Science has explained away Near Death Experiences (NDE’s) and Out of Body Experiences (OBE’s) separately, but what happens when both occur at the same time? In How Stuff Works, Josh Clark recounts the story of Pam Reynolds. In 1991 she was undergoing brain surgery and for the 45 minutes that the doctors worked she was clinically dead. When she came to she reported having experiences while she was on the operating table. These included having conversations with dead relatives but also being able to see her body as they operated on her. She remembered the whole experience and was able to provide details including the saw the surgeons used on her skull.
So what does science make of Pam’s experience? Technically, when you are brain dead you shouldn’t be able to form new memories. A study from the University of Kentucky posited that NDE’s happen in the brain stem:
Researchers there theorize that the mysterious phenomenon is really an instance of the sleep disorder rapid eye movement (REM) intrusion. In this disorder, a person’s mind can wake up before his body, and hallucinations and the feeling of being physically detached from his body can occur. If this is true, then this means the experiences of some people following near-death are confusion from suddenly and unexpectedly entering a dream-like state. The area where REM intrusion is triggered is found in the brain stem — the region that controls the most basic functions of the body — and it can operate virtually independent from the higher brain. So even after the higher regions of the brain are dead, the brain stem can conceivably continue to function, and REM intrusion could still occur [source: BBC].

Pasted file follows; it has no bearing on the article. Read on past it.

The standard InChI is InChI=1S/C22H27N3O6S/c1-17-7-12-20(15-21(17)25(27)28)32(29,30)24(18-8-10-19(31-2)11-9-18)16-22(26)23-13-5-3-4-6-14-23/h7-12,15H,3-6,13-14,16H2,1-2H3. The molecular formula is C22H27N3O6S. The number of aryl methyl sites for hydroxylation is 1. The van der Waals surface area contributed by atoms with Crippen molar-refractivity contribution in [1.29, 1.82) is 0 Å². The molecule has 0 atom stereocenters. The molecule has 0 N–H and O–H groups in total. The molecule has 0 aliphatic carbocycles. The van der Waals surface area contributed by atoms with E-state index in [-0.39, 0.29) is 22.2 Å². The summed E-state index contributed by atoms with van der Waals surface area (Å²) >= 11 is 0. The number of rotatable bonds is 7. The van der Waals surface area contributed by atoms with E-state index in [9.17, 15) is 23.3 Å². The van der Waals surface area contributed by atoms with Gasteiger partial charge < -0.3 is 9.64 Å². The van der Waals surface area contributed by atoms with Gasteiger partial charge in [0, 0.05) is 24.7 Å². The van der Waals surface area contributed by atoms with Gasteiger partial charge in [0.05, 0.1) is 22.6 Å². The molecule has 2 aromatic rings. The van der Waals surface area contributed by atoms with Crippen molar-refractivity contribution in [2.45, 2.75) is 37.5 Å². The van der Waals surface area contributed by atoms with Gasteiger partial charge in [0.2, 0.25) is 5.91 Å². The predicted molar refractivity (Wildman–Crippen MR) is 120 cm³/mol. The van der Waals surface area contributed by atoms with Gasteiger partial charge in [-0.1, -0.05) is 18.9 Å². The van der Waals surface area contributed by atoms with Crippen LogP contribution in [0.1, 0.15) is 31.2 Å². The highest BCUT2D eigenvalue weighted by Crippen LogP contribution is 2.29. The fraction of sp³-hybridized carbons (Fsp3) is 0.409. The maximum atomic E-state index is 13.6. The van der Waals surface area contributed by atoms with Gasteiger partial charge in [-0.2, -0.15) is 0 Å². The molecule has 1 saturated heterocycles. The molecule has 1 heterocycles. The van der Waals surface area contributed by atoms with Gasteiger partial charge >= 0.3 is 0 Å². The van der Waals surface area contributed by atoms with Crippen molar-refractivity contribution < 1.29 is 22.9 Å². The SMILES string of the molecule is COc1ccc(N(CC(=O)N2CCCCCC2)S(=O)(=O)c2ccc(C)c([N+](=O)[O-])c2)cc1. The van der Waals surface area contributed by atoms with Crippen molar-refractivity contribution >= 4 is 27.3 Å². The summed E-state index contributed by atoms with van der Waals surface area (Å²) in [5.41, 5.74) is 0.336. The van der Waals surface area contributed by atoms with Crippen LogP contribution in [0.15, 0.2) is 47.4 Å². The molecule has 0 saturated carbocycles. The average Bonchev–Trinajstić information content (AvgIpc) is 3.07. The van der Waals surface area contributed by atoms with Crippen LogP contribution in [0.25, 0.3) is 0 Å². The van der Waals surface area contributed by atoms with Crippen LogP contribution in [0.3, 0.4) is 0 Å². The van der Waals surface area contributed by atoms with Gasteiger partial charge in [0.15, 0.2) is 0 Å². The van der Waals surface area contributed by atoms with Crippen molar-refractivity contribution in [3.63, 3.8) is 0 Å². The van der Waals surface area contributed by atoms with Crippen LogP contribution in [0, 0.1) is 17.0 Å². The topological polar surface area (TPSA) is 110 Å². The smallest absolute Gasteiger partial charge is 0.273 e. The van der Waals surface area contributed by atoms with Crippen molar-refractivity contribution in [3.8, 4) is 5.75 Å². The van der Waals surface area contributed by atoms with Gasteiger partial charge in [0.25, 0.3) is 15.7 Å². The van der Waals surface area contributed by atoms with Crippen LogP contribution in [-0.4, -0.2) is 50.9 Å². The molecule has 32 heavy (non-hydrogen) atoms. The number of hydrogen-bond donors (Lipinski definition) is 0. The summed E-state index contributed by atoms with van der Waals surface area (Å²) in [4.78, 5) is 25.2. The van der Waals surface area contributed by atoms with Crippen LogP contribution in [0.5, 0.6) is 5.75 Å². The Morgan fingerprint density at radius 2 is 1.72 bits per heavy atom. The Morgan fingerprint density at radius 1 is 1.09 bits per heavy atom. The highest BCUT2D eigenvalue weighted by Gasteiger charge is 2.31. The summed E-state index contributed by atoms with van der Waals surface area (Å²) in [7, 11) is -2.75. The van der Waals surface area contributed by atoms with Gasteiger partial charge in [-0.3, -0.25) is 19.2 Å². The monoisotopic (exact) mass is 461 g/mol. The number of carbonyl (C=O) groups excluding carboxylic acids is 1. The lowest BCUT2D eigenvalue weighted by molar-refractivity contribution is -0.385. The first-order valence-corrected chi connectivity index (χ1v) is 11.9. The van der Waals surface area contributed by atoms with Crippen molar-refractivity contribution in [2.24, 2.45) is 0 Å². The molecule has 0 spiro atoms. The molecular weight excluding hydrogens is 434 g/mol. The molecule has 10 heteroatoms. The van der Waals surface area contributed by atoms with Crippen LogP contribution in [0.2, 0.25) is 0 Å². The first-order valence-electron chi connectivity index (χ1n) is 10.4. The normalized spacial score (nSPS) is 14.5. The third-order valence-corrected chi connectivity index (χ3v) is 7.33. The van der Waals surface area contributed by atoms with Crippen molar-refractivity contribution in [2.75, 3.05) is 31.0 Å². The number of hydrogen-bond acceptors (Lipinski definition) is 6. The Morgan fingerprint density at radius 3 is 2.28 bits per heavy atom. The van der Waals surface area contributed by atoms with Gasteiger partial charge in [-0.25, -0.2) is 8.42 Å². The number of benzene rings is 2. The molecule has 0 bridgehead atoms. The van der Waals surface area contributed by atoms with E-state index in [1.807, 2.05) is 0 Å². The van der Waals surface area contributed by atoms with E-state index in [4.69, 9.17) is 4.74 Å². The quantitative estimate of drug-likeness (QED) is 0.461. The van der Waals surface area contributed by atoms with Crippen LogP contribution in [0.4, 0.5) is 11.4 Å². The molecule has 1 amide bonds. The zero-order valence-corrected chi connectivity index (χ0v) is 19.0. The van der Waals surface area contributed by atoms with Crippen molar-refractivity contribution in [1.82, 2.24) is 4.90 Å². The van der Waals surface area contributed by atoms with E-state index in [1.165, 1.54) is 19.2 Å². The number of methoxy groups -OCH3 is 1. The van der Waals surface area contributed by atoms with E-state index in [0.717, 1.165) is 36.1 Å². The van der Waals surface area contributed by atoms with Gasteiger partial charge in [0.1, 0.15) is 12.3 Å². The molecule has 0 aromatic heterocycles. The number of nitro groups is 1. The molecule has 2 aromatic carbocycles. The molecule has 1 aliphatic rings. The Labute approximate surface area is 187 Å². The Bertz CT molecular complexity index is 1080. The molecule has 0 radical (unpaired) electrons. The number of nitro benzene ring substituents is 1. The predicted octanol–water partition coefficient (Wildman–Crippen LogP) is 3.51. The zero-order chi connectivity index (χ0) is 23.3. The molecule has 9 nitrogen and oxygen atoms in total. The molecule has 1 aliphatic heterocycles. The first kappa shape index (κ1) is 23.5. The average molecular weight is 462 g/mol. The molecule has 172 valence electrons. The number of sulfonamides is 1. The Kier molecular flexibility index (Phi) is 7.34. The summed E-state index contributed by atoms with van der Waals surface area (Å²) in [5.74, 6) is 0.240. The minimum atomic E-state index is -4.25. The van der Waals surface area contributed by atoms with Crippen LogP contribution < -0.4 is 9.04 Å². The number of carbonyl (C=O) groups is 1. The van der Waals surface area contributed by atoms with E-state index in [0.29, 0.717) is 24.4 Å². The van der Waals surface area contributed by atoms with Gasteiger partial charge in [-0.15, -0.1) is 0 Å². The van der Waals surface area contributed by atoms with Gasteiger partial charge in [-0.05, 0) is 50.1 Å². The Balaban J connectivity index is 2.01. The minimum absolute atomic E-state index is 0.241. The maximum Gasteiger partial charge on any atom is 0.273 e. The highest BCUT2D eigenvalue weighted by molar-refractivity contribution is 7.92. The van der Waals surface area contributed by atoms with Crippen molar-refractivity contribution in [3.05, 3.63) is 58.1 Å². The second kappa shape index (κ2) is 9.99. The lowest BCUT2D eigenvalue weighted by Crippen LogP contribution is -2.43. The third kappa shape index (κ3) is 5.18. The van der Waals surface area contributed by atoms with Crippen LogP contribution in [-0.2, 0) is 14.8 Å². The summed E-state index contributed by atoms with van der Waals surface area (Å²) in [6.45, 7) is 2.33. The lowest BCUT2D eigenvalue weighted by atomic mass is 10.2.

Regarding out of body experiences, while Dr. Olaf Blanke conducted a brain mapping test, he was able to induce OBE’s by stimulating the Temporal Parietal Junction:
The temporal parietal junction (TPJ) is responsible for sorting through this disparate information and putting it together into a coherent package.
The TPJ also happens to be the region that controls our comprehension of our own body and its situation in space. Blanke believes that a misfiring of this region is responsible for OBEs. If any of the information being sorted by the temporal parietal junction becomes crossed, like where we are in space, then we could seemingly be released from the confines of our body — even if only for a moment.
So it seems like science has been able to explain both NDE’s and OBE’s separately. But what about when they happen at the same time? NDE’s happen when the brain stem is active even if the higher brain is dead. OBE’s happen when the higher brain is stimulated, but it’s supposed to be dead remember? Therein lie the areas of further research and study. In the meantime we can continue to analyze the content of these NDE’s and OBE’s. As physician Dr. Melvin Morse wrote, “Simply because religious experiences are brain-based does not automatically lessen or demean their spiritual significance.”
To read the full HowStuffWorks article go here.